Sunday, May 20, 2018

The Pentagon is seeking money for a new nuclear weapon. Congress should be skeptical.

The Pentagon is seeking money for a new nuclear weapon. Congress should be skeptical.
Defense Secretary Jim Mattis. (Alex Brandon/AP)

By Walter Pincus May 18

Walter Pincus is a former Washington Post reporter and columnist covering national security issues.
Top Pentagon officials are telling some pretty tall tales in seeking congressional support for a new, low-yield, nuclear warhead to put on a long-range, submarine-launched ballistic missile.
Gen. John E. Hyten, commander of U.S. Strategic Command, gave the most unusual rationale when he testified on March 20 before the Senate Armed Services Committee.

The stated purpose of this new weapon is to deter the Russians from using any of their low-yield nuclear weapons — something Russian President Vladimir Putin has often threatened to do if he ever found himself being overwhelmed by NATO conventional forces, presumably in Western Europe.
The United States and its NATO allies already have about 200 low-yield nuclear bombs deployed in Europe. But Hyten and Pentagon officials say an additional weapon is needed to deter Putin’s first use of his tactical nukes, because the aircraft that would deliver our bombs, stealthy as they may be, might not be able to get through Russian defenses.
That’s where the new submarine-launched weapon would come in.
In Hyten’s presentation, should the Russians initiate the use of tactical nukes on the battlefield, the United States would launch one or two low-yield weapons from submarines, not toward the battlefield, where allies might be threatened, but toward targets in Russia.
Here’s the most interesting part: How are the Russians going to know the warheads on those incoming missiles are low-yield, and not — like most nuclear warheads delivered by our submarine-launched ballistic missiles — 10 times more powerful than the bombs used to strike Hiroshima and Nagasaki?
Hyten’s initial response to that question was to tell the senators that from launch to detonation some 30 minutes would elapse.

He then explained: “If somebody does detect that launch, they would see a single missile or maybe two missiles coming. They will realize it is not an existential threat to their country and, therefore, they do not have to respond with an existential threat.” By “existential threat” Hyten essentially meant a full-scale first strike by hundreds of U.S. warheads, designed to knock out Russia’s ability to respond and perhaps survive as a nation.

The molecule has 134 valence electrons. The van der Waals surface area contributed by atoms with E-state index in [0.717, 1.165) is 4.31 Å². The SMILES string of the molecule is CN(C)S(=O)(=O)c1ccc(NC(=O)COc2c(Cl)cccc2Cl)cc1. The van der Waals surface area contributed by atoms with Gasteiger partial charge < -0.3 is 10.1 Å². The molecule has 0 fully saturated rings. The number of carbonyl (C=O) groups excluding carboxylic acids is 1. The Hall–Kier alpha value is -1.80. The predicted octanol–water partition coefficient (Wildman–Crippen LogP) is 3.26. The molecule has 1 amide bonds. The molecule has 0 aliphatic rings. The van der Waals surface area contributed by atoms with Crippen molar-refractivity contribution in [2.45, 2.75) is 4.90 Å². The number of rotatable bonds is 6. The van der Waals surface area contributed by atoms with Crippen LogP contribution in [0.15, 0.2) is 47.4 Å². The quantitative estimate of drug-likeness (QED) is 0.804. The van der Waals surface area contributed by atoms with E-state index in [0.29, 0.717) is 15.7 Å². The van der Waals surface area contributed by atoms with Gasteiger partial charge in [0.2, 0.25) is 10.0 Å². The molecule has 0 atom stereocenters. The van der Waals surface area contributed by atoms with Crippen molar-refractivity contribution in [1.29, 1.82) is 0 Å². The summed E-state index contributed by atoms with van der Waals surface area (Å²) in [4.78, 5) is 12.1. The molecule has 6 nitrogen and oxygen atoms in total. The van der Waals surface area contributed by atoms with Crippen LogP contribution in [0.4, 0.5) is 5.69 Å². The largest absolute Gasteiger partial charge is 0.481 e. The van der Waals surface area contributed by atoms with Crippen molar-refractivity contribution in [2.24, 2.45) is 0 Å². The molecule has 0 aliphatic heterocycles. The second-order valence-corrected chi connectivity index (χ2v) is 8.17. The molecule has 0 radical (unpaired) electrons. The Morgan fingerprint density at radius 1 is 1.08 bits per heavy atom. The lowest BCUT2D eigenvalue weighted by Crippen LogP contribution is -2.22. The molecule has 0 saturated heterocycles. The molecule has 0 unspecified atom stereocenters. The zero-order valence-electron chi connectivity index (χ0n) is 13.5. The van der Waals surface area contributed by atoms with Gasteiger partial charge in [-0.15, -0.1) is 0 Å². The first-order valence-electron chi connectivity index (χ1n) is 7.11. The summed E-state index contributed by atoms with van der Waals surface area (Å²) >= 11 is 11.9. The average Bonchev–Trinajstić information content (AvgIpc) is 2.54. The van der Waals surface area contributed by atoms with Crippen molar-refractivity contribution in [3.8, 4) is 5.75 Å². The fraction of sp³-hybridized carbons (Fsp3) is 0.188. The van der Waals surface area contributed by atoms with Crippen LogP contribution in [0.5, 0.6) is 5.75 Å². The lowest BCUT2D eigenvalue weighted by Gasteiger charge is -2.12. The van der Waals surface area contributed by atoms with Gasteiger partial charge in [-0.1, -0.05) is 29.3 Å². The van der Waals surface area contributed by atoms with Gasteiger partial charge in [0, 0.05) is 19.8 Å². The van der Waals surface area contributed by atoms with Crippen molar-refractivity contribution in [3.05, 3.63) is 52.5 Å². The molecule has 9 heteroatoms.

In short, Hyten suggested that Putin — or his successor — would wait 30 minutes for the incoming one or two U.S. missiles to hit Russian targets before deciding whether to launch a major nuclear response back at the United States.
Why does Hyten suggest that?
His answer was surprising: “That is what I would recommend if I saw that coming against the United States.”
Has any prior STRATCOM commander, or any other U.S. senior government official, announced publicly the United States would ride out any nuclear attack before responding?
Hyten went on to explain, “If we do have to respond, we want to respond in kind and not further escalate the conflict out of control.”
He described the new warhead as a “deterrence weapon first, and then a response weapon . . . to keep the conflict from escalating worse. It actually makes it harder for an adversary to use [a nuclear] weapon in the first place and if it does use it, it allows you to respond appropriately.”
Hyten added, “The key is a rational actor. A rational actor is the basis of all deterrent policy.”
Defense Secretary Jim Mattis made a simpler claim for developing the new warhead in testimony on May 9 before the Senate Appropriations defense subcommittee. He described the scenario Hyten used: Russia, facing defeat in a conventional battle, “would escalate to a low-yield nuclear weapon knowing that our choice would be . . . to either respond with a high-yield [nuclear weapon] or surrender — in other words, frankly suicide or surrender, because a nuclear exchange between Russia and the United States would be a disaster for this planet.”

Suicide or surrender are hardly the only choices, and Mattis should know better.
That same day, May 9, Rep. Adam Smith (Wash.), ranking Democrat on the Armed Services Committee, offered the more traditional understanding of how to deter the Russian low-yield nuclear weapon threat. It came during markup of the fiscal 2019 defense authorization bill.
Smith said, “We don’t create this notion that we can just exchange nuclear weapons and as long as they are small it will be okay. It won’t be okay.” Instead, he suggested, the response to the Russians should be, “We have over 4,000 nuclear weapons, and if you launch one, we will launch ours back at you. And we are not going to sit there and be concerned to make sure that ours isn’t bigger than yours when you started this.”
The Washington state congressman added, “If we send that message, that is a very sufficient deterrent.”
The full House Armed Services Committee ended up authorizing $65 million for development of the new low-yield, sub-launched missile and sent the measure on for an eventual vote by the full House. Meanwhile, the Senate Armed Services Committee has scheduled taking up the measure the week of May 21 where it may face more opposition than it did in the House committee. It should.

Walter Pincus reported on intelligence, defense and foreign policy for The Washington Post. He first came to the paper in 1966 and has covered numerous subjects, including nuclear weapons and arms control, politics and congressional investigations. He was among Post reporters awarded the 2002 Pulitzer Prize for national reporting.

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